Block 1804 communicates with a publisher to allow the publisher to receive the object for publication on the digital map according to location information associated with the object. The communications may involve for example, details about the publisher's site, condition associated with publishing to the site, the types of content that the site is interested in and/or the types of users that the site is interested in attracting, etc. The interacting and communicating can provide great time and resource saving to one or both of the users and the publishers. For instance, users don't have to hunt for places to publish their objects or negotiate with multiple publishers. Similarly, publishers can be paired with users who share the publisher's goals and thereby increase the quality of content available on the publisher's site. Accordingly, with very little effort the publisher can get more content, relevant content, and more viewers of their content. Similarly, user's get increased opportunity to publish their content with reduced effort.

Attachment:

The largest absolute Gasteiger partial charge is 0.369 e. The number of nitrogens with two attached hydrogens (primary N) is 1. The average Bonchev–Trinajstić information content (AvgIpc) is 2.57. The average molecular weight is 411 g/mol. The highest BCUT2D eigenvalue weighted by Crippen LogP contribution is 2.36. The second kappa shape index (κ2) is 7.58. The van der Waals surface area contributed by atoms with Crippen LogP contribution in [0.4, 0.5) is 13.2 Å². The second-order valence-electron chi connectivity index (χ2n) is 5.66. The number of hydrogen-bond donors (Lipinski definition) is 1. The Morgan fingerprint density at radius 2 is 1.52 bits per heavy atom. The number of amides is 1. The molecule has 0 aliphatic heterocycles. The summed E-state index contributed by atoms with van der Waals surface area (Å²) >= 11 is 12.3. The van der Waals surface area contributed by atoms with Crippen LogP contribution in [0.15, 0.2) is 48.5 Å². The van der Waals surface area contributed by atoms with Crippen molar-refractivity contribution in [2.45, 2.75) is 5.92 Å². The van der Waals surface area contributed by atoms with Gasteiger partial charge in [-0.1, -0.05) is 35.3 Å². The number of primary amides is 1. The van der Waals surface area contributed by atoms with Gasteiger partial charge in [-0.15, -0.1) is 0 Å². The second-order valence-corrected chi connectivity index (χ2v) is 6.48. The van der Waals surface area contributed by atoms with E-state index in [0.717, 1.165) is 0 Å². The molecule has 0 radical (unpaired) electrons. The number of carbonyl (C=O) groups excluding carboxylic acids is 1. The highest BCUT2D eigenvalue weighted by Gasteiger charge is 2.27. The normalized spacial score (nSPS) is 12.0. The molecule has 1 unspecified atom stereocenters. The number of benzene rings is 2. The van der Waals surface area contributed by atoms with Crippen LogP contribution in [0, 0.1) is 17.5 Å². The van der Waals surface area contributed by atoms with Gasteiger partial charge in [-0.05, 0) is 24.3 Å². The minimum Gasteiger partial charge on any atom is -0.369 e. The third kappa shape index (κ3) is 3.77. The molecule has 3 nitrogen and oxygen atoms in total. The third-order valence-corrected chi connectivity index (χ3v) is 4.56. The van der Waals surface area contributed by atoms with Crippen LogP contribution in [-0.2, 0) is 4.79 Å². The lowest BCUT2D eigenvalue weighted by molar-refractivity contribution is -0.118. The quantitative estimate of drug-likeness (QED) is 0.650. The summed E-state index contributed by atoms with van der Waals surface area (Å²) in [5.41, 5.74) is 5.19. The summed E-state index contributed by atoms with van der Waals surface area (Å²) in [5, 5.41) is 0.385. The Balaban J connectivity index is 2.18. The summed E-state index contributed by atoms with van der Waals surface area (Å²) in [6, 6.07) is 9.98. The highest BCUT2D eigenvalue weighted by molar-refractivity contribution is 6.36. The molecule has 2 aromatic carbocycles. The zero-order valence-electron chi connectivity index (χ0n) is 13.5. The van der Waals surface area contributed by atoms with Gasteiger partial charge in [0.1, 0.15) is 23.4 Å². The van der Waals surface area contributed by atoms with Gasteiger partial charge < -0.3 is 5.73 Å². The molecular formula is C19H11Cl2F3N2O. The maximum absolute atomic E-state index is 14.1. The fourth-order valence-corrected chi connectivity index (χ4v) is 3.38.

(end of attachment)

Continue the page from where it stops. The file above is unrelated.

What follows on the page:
Although the subject matter has been described in language specific to structural features and/or methodological acts, it is to be understood that the subject matter defined in the appended claims is not necessarily limited to the specific features or acts described above. Rather, the specific features and acts described above are disclosed as example forms of implementing the claims.
Furthermore, each action and/or process discussed throughout can be implemented in hardware, software, or a combination thereof. In the context of software, the actions and/or processes may be implemented via computer-executable instructions that, when executed by one or more processors, perform the recited operations. Generally, computer-executable instructions include routines, programs, objects, components, data structures, and the like that perform particular functions or implement particular abstract data types. The order in which the operations have been discussed is not intended to be construed as a limitation, and any number of the described operations can be combined in any order and/or in parallel to implement any of the described processes.
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Owner name: GEOMONKEY, INC., WASHINGTON
Free format text: ASSIGNMENT OF ASSIGNORS INTEREST;ASSIGNORS:PILSKALNS, OREST;KARPENSKE, KEVIN;MCDONALD, ADAM;AND OTHERS;REEL/FRAME:022208/0393
Effective date: 20090120